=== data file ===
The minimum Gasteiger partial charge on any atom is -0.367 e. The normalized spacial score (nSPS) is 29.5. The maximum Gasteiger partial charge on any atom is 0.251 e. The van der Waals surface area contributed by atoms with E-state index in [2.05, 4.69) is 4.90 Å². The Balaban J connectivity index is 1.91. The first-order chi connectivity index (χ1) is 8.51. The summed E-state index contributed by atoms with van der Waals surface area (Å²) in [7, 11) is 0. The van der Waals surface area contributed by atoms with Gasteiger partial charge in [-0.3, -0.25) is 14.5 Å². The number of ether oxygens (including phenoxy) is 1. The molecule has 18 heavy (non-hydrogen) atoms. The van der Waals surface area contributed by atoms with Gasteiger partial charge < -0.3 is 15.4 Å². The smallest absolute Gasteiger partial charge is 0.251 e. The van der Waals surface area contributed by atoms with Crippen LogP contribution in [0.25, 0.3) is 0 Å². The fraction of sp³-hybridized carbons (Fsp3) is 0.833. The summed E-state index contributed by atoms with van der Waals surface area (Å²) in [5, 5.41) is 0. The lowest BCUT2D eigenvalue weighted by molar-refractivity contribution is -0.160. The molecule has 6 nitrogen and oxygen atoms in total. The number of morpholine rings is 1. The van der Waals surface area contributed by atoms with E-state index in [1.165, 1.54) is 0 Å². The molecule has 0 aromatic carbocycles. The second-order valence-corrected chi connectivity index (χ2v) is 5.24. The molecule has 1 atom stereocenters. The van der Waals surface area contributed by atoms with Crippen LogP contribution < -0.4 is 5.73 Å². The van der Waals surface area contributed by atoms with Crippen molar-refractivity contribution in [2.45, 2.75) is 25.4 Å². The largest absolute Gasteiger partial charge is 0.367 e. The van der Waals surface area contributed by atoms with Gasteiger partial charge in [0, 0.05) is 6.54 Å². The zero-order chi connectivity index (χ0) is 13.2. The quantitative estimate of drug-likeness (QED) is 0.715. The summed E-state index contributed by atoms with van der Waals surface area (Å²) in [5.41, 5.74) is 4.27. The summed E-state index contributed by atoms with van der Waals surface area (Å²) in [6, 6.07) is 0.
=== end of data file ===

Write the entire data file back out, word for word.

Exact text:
The minimum Gasteiger partial charge on any atom is -0.367 e. The normalized spacial score (nSPS) is 29.5. The maximum Gasteiger partial charge on any atom is 0.251 e. The van der Waals surface area contributed by atoms with E-state index in [2.05, 4.69) is 4.90 Å². The Balaban J connectivity index is 1.91. The first-order chi connectivity index (χ1) is 8.51. The summed E-state index contributed by atoms with van der Waals surface area (Å²) in [7, 11) is 0. The van der Waals surface area contributed by atoms with Gasteiger partial charge in [-0.3, -0.25) is 14.5 Å². The number of ether oxygens (including phenoxy) is 1. The molecule has 18 heavy (non-hydrogen) atoms. The van der Waals surface area contributed by atoms with Gasteiger partial charge < -0.3 is 15.4 Å². The smallest absolute Gasteiger partial charge is 0.251 e. The van der Waals surface area contributed by atoms with Crippen LogP contribution in [0.25, 0.3) is 0 Å². The fraction of sp³-hybridized carbons (Fsp3) is 0.833. The summed E-state index contributed by atoms with van der Waals surface area (Å²) in [5, 5.41) is 0. The lowest BCUT2D eigenvalue weighted by molar-refractivity contribution is -0.160. The molecule has 6 nitrogen and oxygen atoms in total. The number of morpholine rings is 1. The van der Waals surface area contributed by atoms with E-state index in [1.165, 1.54) is 0 Å². The molecule has 0 aromatic carbocycles. The second-order valence-corrected chi connectivity index (χ2v) is 5.24. The molecule has 1 atom stereocenters. The van der Waals surface area contributed by atoms with Crippen LogP contribution < -0.4 is 5.73 Å². The van der Waals surface area contributed by atoms with Crippen molar-refractivity contribution in [2.45, 2.75) is 25.4 Å². The largest absolute Gasteiger partial charge is 0.367 e. The van der Waals surface area contributed by atoms with Gasteiger partial charge in [0, 0.05) is 6.54 Å². The zero-order chi connectivity index (χ0) is 13.2. The quantitative estimate of drug-likeness (QED) is 0.715. The summed E-state index contributed by atoms with van der Waals surface area (Å²) in [5.41, 5.74) is 4.27. The summed E-state index contributed by atoms with van der Waals surface area (Å²) in [6, 6.07) is 0.